Repeal the Antiquities Act!

By Henry Lamb
web posted January 17, 2000

If there is any backbone at all in Congress, there should be a rush to repeal the Antiquities Act. President Clinton continues to use it to thumb his nose at Congress, and ignore the Constitution. Our founders had a reason for specifying that Congress -- not the President -- manage federal lands. That reason is to ensure that the consent of the governed empower land management decisions.

The consent of the governed is of little concern to the President, and of even less concern to Bruce Babbitt, Secretary of the Department of Interior. Clinton is concerned about his "legacy," and about appeasing the enviros who are deserting the Gore candidacy. Babbitt is concerned about making all the enviro-hay he can while the he still holds the power of his office.

Two questions arise that must be addressed: should the land identified in the Presidents's new "monument" designations be set aside as wilderness; and if so, should the set-aside be accomplished by presidential decree?

Setting land aside as "federal" land, goes to the very heart of what America is all about. Are we a land of the free, or are we a land where people must get permission from their government to tread on the land? Until 1964, the federal government was content to designate National Parks as places where citizens could go enjoy the great outdoors. The Wilderness Society, after a 30-year campaign to nationalize all forests, finally succeeded in getting Congress to pass The Wilderness Act of 1964, which set aside nine million acres as wilderness.

At the time, Hubert Humphrey said that the designation was to show posterity what their forefathers had to conquer to create the nation.

Since 1964, more than 100-million acres have been designated as wilderness. Clinton's "Land Legacy" initiative proposes to set aside at least 40-million more acres as wilderness by closing existing roads on federal lands. With the stroke of a pen, he set aside 1.8 million acres in Utah, and is now setting aside more than a million acres in Arizona and California.

Don't be fooled by the goody-two-shoes claim that he is "protecting" the land for future generations. He is locking up the land to ensure that future generations can have no benefit from it. Wilderness designation not only prevents logging and mining; it prevents family outings, hunting, and even walking freely through the so-called "public" land.

To even look at the "public" land, people (the owners) must first get permission from the government. If permission is granted, the procedure for looking at the land is stipulated by the government, and enforced by gun-totin' Babbitt-operatives. To see the Grand Canyon, the owners will have to see it the way Bruce and Bill think you ought to see it: park miles away and ride their enviro-friendly rail car on a guided tour. Woe be unto an owner who accidentally drops a chewing-gum wrapper. Most of the locked-up land will simply no longer be available to the owners.

Land, and the resources it contains, is the prosperity future generations will require. Land lock- ups deny future generations their birthright, and force all of us into further submission to the will of self-appointed protectors of the planet.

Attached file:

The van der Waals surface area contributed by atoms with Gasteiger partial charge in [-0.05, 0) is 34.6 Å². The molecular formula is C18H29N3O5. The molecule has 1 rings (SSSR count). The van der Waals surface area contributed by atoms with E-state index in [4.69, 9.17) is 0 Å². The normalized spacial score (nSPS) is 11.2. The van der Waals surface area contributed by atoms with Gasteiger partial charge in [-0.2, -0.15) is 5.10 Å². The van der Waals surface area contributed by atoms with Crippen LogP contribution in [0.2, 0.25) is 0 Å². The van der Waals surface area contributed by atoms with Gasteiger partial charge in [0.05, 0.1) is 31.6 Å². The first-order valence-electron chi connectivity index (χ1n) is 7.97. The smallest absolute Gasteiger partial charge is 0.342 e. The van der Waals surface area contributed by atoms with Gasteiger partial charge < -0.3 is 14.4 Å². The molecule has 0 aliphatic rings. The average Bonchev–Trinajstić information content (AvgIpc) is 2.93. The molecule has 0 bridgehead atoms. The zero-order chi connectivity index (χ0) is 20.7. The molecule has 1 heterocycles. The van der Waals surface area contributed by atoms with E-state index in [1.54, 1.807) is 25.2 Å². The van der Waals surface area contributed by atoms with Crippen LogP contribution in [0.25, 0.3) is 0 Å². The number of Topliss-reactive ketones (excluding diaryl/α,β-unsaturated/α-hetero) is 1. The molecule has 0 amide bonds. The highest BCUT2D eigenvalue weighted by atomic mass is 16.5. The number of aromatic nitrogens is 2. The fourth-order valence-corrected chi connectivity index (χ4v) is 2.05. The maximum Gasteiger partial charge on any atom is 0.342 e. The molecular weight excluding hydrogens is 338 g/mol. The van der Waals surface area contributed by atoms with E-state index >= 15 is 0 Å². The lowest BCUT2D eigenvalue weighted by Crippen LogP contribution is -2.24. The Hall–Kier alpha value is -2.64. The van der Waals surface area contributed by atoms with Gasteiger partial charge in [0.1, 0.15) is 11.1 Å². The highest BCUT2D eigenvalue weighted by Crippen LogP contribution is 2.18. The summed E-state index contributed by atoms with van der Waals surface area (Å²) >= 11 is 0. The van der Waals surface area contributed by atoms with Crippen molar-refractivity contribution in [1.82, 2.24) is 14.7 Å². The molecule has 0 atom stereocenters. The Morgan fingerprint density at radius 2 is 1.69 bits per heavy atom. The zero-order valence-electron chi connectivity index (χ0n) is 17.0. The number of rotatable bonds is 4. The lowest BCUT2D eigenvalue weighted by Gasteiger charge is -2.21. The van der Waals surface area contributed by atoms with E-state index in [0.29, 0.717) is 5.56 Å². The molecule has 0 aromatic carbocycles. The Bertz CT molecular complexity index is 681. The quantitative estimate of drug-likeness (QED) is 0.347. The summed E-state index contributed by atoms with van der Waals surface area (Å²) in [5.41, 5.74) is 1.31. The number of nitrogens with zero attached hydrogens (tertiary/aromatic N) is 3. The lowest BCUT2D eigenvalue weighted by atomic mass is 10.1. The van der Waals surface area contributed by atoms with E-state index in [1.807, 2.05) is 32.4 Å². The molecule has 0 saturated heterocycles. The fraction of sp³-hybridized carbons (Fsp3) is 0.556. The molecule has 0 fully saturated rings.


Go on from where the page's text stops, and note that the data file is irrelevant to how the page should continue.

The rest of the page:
If land is to be taken out of productive use, it should be for good reason, agreed to by the elected representatives of the people. Both the practice and the procedure of this administration is an abomination to freedom-loving Americans. Land, and its resources, are the property of individual citizens, and should not be taken by the government by decree. The land owned by government is owned for the benefit of all the people, not just for the benefit of owls, bears, and wolves. Neither Bruce nor Bill have the right to deny us, or future generations, the benefit of our land. They have the power, however.

Congress needs to remove that power. Clinton ordered the Department of Agriculture to promulgate rules for closing forest roads in order to effectively deny the owners access to their property. Congress must not allow appointed bureaucrats, even at the direction of the President, to usurp their Constitutional responsibility to manage federal lands.

Congress needs to repeal the Antiquities Act, which is Clinton's favorite target for Presidential abuse. Babbitt has admitted that the lands targeted for the Arizona and California lock-up are not threatened, but he has recommended them for lock-up anyway, to ensure that they will not be threatened in the future. With such a criteria, is any land in America safe from the greedy clutches of this radically green bunch of bureaucrats?

This last year of Clinton's reign will see more sweeping exercise of dictatorial power, especially as Gore's poll-numbers continue to falter. Unless Congress exercises its power to stop the Clinton-Babbitt land grab, we'll see this scenario repeated time and time again.

Our land does not need to be protected from the people, its rightful owners; it needs to be protected from the government. Congress, where is your backbone?

Henry Lamb is the executive vice president of the Environmental Conservation Organization, and chairman of Sovereignty International.

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